Arguing the ATP

An Amateur Takes On A Pro

Hoo, boy. I initially included the following in my “Ack!” page, but it quickly got big enough to warrant a stand alone article. See if this amuses you at all.

Last Fall, the journal of an organization to which I belong published a nice tribute to Sally Ride, who had recently passed away. Unfortunately, the title read, “Sally Ride, Clear For Takeoff”. Oof…or, ack! It’s not an uncommon error, and one I’ve pointed out several times in other venues, but the particular organization this journal services should be especially receptive to edification on the argot of my profession. So, I crafted a letter…one I thought delicately explained the error while still honoring the purpose of the tribute. Here is the text I sent, which they published under the title Cleared Up:

I'm not sure how to couch this note. It refers to the headline of your Bulletin Points celebrating Sally Ride in the September Bulletin: “Clear for Takeoff”. I don’t feel like berating you, because I suspect you’re not a pilot and probably couldn’t know differently. In any event, let me soften the blow by saying it was a very nice tribute for a remarkable woman.

I got your point. It was an allusion to Ride being an astronaut and flying West for that last time, etc. I’d like to just offer this as an FYI and whenever you next might be presented an opportunity you’ll make a better choice. Nevertheless, it grated on me—for a couple of reasons, so I’ll offer you the more-detailed-than-you-ever-wanted 411 on the problem.

First, I’m not sure Ride was ever a pilot. That’s a minor point and not so germane, because the case is easily made that the backseaters in an aircraft suffer the benefits of a takeoff clearance every bit as much as the pilot(s), so I’ll not press farther on the point.

However, after more than 40 years in aviation, and 30 as an actual air traffic controller I must assure you that the actual phraseology you were grasping for is “clearED for takeoff”. All aircraft under the jurisdiction of controllers operate on a clearance of some kind. For the average person who thinks a controller is the guy in the tower (and it is, in many cases) it could be as simple as a clearance to land, a clearance to take off, or a clearance to taxi to the gate, the runway, or the fuel pumps. Whatever it is, they need a clearance, and they are cleared (or not) to do so.

I was an enroute controller—actually most controllers are—and while I never cleared anyone to take off or land, I issued tens of thousands of clearances in my 30 years. “Cleared to destination”, “cleared to hold”, “cleared direct xxx”, etc. The only case that I can think of where the “ed” isn’t part of a transmission involving the word “clear” is when I’ve called traffic to someone (“traffic, ten o’clock, three miles, northbound”) and when it’s no longer a factor, the phraseology is “clear of traffic”. Note that it has an entirely different connotation in that use than an actual ATC clearance.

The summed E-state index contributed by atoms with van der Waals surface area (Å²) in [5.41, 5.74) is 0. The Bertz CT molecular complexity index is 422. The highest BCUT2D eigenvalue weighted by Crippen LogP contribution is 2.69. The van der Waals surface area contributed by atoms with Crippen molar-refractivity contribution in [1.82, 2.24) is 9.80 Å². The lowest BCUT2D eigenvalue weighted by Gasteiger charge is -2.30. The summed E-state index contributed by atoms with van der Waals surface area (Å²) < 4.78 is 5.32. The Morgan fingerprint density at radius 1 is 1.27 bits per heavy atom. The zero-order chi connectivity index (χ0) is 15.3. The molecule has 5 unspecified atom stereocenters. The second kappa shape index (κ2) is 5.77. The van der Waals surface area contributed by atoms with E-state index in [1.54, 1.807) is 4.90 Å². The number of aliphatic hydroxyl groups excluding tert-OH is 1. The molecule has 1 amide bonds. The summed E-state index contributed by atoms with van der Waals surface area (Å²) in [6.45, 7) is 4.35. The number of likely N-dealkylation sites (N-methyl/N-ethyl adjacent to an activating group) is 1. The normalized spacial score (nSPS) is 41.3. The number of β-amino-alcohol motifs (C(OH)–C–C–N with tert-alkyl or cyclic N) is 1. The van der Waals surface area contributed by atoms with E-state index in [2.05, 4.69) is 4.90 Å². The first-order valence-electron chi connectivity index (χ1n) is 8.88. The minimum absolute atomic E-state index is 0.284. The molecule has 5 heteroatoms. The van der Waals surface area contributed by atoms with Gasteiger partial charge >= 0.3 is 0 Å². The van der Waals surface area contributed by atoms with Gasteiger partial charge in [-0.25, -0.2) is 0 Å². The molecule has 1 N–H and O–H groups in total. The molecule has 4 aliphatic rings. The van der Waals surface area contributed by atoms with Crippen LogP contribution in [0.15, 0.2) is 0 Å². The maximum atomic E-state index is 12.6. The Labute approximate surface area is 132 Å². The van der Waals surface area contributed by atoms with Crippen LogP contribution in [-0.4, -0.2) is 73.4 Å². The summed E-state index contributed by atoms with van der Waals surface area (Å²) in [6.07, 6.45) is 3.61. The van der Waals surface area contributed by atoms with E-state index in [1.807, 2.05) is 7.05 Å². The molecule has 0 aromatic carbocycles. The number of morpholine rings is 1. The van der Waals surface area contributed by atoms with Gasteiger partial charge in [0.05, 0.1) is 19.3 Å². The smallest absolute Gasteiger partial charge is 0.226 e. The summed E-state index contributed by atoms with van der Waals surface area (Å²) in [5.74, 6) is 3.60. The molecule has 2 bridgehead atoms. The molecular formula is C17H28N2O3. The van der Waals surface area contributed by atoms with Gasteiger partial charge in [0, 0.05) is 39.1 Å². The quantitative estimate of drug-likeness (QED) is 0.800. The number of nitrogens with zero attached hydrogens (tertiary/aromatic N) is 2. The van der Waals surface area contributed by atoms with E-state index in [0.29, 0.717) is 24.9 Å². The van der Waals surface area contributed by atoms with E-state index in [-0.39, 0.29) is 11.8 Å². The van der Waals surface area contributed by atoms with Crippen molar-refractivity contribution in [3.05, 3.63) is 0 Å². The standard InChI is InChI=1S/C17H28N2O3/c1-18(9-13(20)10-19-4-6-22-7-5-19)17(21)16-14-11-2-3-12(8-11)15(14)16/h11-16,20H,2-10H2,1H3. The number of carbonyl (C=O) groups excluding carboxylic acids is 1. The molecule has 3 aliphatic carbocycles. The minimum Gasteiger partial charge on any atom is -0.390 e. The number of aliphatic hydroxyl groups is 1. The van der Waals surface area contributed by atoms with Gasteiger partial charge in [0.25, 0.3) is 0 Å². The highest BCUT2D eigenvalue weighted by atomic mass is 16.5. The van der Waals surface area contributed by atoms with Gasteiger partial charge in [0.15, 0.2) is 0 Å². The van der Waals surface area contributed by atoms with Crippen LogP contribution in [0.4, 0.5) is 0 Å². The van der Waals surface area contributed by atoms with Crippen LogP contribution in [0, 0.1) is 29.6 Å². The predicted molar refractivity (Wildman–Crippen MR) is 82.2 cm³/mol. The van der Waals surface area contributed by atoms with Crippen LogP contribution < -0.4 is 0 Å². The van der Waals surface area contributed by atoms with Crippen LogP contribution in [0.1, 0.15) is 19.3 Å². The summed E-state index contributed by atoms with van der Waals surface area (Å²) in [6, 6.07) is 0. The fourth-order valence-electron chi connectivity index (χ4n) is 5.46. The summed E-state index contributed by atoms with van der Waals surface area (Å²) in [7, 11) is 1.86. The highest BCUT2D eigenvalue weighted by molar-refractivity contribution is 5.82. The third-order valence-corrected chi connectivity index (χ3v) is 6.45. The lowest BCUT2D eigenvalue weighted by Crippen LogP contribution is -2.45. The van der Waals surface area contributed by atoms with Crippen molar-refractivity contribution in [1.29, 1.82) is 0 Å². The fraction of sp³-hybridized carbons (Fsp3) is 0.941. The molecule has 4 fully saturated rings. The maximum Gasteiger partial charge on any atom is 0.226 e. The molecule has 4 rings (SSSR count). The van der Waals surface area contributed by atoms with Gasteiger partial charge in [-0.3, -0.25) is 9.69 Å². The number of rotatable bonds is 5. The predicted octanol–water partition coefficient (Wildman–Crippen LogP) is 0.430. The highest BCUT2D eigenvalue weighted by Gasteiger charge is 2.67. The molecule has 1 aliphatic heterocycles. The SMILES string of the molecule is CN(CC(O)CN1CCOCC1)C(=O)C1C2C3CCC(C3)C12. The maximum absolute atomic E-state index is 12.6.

(I included a cite to the ATP here, but they, somewhat mercifully, edited it out.)

So, the next time you hear someone in a movie say it the wrong way, my ears will burn, because you’ll know better and you'll be thanking me.

Seems reasonable, doesn’t it? The following month, they published a response from a high placed person on the board of The The Ninety-Nines, a women’s pilot organization. Here’s what she had to say:

Sally Doesn’t Ride (in fairness, I believe the journal probably created the title, and mine above)

In regard to the November/December “Brainwaves” concerning Sally Ride, the “Cleared Up” writer is mistaken on several points. Not only was Sally Ride a licensed pilot, she was a member of the world’s largest organization of women pilots, The Ninety-Nines, founded by Amelia Earhart and 98 of her fellow women pilots in 1929. We are proud of her time with us as a Ninety-Nine, as she represented more than 5,000 fellow Ninety-Nines in 17 countries where we have sections and chapters.

Secondly, the writer mist have been a controller a very long time ago, or he would know there is the command to pilots to “line up and wait” (it used to be “position and hold”), followed by “clear for take-off.” If the aircraft is not in a “line up and wait” situation, then the correct command would be “cleared for take off,” as the writer suggests.